Most of us don’t know anything about either of them, much less what they would do with the job. The secretary of state’s office is the one branch of state government we all have to deal with, unless we never plan on voting or driving or owning an automobile.
The attorney general’s office is almost as important. Essentially, the AG is the state’s lawyer and chief law enforcement officer. Michigan had an attorney general, in fact, before it became a state.
The responsibilities and duties include offering his or her opinion on matters of law and providing legal counsel for the legislature and for each officer, department, board and commission of state government. The AG can intervene in any lawsuit of any type when he or she believes the interest of the people require it.
Additionally, the attorney general presides over five major bureaus, including Child and Family Services and Consumer and Environmental Protection, and supervises more than two hundred assistant attorneys general.
I just told you all that because if you watched or listened to the so-called debate the other night, you would have no sense at all of what the attorney general really does.
Instead, you saw the political equivalent of a cat fight in an alley. Both David Leyton, the Democratic nominee, and Bill Schuette, the Republican, essentially behaved badly. They mostly ignored moderator Tim Skubick’s questions, and instead spent the entire time attacking each other as soft on crime.
Never mind that very little of the job has to do with prosecuting criminal cases. They talked over each other, interrupted constantly and behaved like two extremely rude five year olds.
They repeated the same talking points over and over, regardless of relevance, until a viewer could legitimately have wondered if either of them were mentally up to the job.
What was most dismaying was not that they bashed each other, but that neither even attempted to explain how they would use the office for the benefit of the state and its citizens.
I came away from the debate with two strong impressions. First of all, I don’t know why anyone would want to vote for either of these candidates. And second, we need a much more substantive performance when the candidates for governor meet for their only debate Oct. 10.
Michigan, and the journalists asking the questions that evening, should demand no less.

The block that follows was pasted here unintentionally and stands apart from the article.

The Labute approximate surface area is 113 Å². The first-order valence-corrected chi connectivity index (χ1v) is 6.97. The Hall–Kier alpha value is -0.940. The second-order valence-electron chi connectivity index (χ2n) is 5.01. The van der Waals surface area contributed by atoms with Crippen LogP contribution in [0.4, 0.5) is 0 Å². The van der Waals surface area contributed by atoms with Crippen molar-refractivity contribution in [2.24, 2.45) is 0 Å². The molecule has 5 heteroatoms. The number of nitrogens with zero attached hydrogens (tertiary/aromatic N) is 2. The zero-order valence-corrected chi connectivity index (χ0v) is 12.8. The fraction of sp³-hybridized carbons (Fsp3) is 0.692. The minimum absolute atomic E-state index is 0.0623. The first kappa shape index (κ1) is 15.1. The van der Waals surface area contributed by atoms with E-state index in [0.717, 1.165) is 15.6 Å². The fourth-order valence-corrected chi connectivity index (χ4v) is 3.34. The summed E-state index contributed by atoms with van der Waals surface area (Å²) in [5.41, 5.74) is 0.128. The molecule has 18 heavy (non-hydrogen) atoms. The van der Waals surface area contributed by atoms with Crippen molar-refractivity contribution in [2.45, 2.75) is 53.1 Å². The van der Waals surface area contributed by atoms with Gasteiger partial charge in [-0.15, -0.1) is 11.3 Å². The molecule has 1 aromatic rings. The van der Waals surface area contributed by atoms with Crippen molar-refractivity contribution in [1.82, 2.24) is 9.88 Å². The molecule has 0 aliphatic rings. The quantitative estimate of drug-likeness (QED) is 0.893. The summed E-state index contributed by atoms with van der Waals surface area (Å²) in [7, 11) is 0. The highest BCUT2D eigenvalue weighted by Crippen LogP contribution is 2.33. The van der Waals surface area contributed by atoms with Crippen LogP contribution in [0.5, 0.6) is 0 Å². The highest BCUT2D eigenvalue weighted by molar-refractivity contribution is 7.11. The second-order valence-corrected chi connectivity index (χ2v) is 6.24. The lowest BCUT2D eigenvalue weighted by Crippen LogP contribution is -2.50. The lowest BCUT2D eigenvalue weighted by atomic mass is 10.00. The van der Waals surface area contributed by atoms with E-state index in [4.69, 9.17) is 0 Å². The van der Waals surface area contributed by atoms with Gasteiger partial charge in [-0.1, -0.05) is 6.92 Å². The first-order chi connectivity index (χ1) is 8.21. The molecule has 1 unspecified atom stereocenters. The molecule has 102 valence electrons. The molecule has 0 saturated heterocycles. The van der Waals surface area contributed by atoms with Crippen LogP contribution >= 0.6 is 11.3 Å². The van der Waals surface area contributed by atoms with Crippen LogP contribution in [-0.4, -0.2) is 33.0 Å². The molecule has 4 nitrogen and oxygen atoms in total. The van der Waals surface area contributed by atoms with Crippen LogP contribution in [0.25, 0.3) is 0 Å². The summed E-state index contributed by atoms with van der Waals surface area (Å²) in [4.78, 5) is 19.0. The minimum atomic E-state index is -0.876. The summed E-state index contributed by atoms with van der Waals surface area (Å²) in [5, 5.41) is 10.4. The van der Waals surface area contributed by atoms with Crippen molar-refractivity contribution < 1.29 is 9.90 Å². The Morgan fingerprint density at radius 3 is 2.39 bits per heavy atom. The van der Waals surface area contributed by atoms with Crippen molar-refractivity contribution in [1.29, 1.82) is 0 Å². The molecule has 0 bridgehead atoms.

Tea party supporters and other activists say that government has become remote, elitist, and out of touch with the people. Michigan Radio’s Jack Lessenberry thinks they are overlooking an obvious solution.
Here’s something I don’t understand about Tea Party supporters, and everyone else who says the system is broken, run by out-of-touch elitists, and doesn’t respond to the people.
There is a powerful solution available to voters in Michigan this fall that could, if adopted, radically change how the system works.
Yet virtually nobody is talking much about it. Oh, all the powers that be and entrenched special interests are petrified with worry that the people might figure out what they can do.
What I am talking about is rewriting the state constitution. This could have far more dramatic consequences that electing an odd congressman here or a handful of state legislators there.
And getting it done would be far easier -- at least the first and most important step -- than doing almost anything else. You may not know it, but it is already on the November ballot.
Every one of us will be asked when we vote if we want to call a convention for the purpose of writing a new constitution. If a majority of us vote yes, then here’s what will happen.
We’ll go back to the polls to elect 148 delegates to the convention. Each of us gets to vote for two of those -- one from our district in the state house of representatives. One from our district in the state senate. There would be a primary in February and a final election in June. Then, in October, the convention would meet.
They could then draw up any kind of constitution they wanted to, as long as it doesn’t violate the Constitution of the United States. They could change term limits; they could abolish term limits.
They could make a graduated income tax legal or outlaw income taxes entirely. They could give us a one-house legislature or a part-time legislature or something completely different.
Everyday citizens could run for convention delegate and help shape the new document. When they get it done, however long it takes, the proposed new constitution would be submitted to a statewide vote of the people. If we vote yes, it takes effect.
If we vote no, we stay with the one we have now.
To me, a constitutional convention sounds like a pretty worthwhile gamble, especially since the current system is no longer working on a number of levels.
But with the exception of Governor Jennifer Granholm, most of the state’s business and political leaders are firmly against it.
Yesterday, I asked Craig Ruff about this. He is a longtime public policy expert who has worked for several governors. It is simple, he said. “They just don’t trust the people.”
John Axe, a lawyer who strongly supports a con-con, thinks various special interests fear losing their special privileges.
That’s the kind of thing the Tea Party has been railing against. You’d think this would be a natural cause for them.
But they’ve largely overlooked it. Odds are that the proposal will be voted down. There’s little organized effort in favor of a con-con, and no money to buy commercials and educate voters.